Lately I've been a little obsessed with knitting seed stitch (and stripes -- can you tell?!)
I realized a few months ago while showing off a few of my hand knits to a friend, that I tend to stick with good old garter stitch and stocking stitch. I've also thrown cables in the mix, like with the Central Park Hoodie. But beyond the occasional ribbing for a sock cuff, I haven't really done too much knitting and purling in the same row.
I love the look of simple garter and stocking stitch and of course cables... but I decided I needed to start venturing into more textured items.
Seed stitch proved a perfect start.
I started off by making my friend (the one who received the Sheep for her baby shower), a cute cardigan for her wee lamb. I thought the cardigan reminded me a little of the sheep in any case.
The pattern is from the august edition of British magazine Craftseller.
I also have a slight magazine obsession. It started when I was a teenager and it's never really slowed down. Besides Artful Blogging, I regularly scour the newsstands looking for all kinds of other magazines. A trip overseas? Don't even get me started. The Sailor is even in on the game. He recently brought home a three-month-old issue of FairLady (my favorite South African magazine) that had to travel through West African waters and then Paris before it finally made it to me.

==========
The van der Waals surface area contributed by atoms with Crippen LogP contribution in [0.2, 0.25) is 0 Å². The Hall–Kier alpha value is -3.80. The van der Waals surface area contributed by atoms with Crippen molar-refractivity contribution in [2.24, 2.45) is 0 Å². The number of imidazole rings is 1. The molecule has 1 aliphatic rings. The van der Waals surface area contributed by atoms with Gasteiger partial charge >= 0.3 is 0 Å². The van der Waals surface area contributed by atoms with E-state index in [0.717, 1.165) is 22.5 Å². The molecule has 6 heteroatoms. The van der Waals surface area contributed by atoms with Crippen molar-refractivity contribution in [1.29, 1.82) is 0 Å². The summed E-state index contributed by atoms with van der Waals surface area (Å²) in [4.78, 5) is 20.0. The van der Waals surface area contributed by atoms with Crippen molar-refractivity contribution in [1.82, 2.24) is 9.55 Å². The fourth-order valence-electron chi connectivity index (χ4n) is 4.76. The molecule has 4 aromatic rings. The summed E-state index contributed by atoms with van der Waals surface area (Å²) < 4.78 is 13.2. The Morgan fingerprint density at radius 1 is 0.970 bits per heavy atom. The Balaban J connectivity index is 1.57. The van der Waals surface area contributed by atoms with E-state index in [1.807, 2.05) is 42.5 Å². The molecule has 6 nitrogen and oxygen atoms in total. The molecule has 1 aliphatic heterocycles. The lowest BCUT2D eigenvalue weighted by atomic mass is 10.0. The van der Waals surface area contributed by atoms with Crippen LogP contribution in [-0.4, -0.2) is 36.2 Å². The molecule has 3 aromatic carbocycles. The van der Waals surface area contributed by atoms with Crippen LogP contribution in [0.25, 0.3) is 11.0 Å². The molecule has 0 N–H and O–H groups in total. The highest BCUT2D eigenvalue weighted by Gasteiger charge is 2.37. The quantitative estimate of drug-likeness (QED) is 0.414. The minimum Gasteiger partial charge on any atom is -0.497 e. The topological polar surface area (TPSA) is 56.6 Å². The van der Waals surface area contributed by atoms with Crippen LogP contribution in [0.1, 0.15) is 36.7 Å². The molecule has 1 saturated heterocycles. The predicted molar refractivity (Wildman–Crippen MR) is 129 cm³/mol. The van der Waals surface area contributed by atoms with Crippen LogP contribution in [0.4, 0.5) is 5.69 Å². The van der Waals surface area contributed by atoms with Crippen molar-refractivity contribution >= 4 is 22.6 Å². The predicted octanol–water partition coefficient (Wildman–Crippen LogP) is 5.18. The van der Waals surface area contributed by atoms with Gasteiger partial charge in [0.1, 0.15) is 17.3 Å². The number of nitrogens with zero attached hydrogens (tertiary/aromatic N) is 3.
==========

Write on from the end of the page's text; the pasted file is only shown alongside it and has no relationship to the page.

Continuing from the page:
I do on occasion have to restrain myself. But lately I've been splurging on Craftseller.
For the cardigan, it only seemed right that I used a British ball of yarn I procured in England several years ago. I carefully calculated the yardage and set off making my cute cream cardi.
Imagine my surprise when I ran out of yarn at the back of the hood -- I ended up using a bit of brown from my stash (you can kind of see the weird brown splotch at the back of the hood) and then I crocheted trim on the bottom and the cuffs and along the rest of the hood, to try to balance the whole thing out.
Despite my poor math calculations -- I still found the seed stitch super easy.
However, like all kinds of British versus American terms, seed stitch* is actually referred to as moss stitch in the UK. (American Moss Stitch is something different -- of course.)
Now that the shawl is finally complete, I'm whipping up a little autumn inspired something... in seed stitch, naturally.
* American Seed stitch or British Moss Stitch: Knit 1, Purl 1 on an even number of stitches on the first row, then Purl 1, Knit 1 on the next row. Repeat these two rows to form seed stitch. There is also an American Moss Stitch, but let's worry about that later, shall we?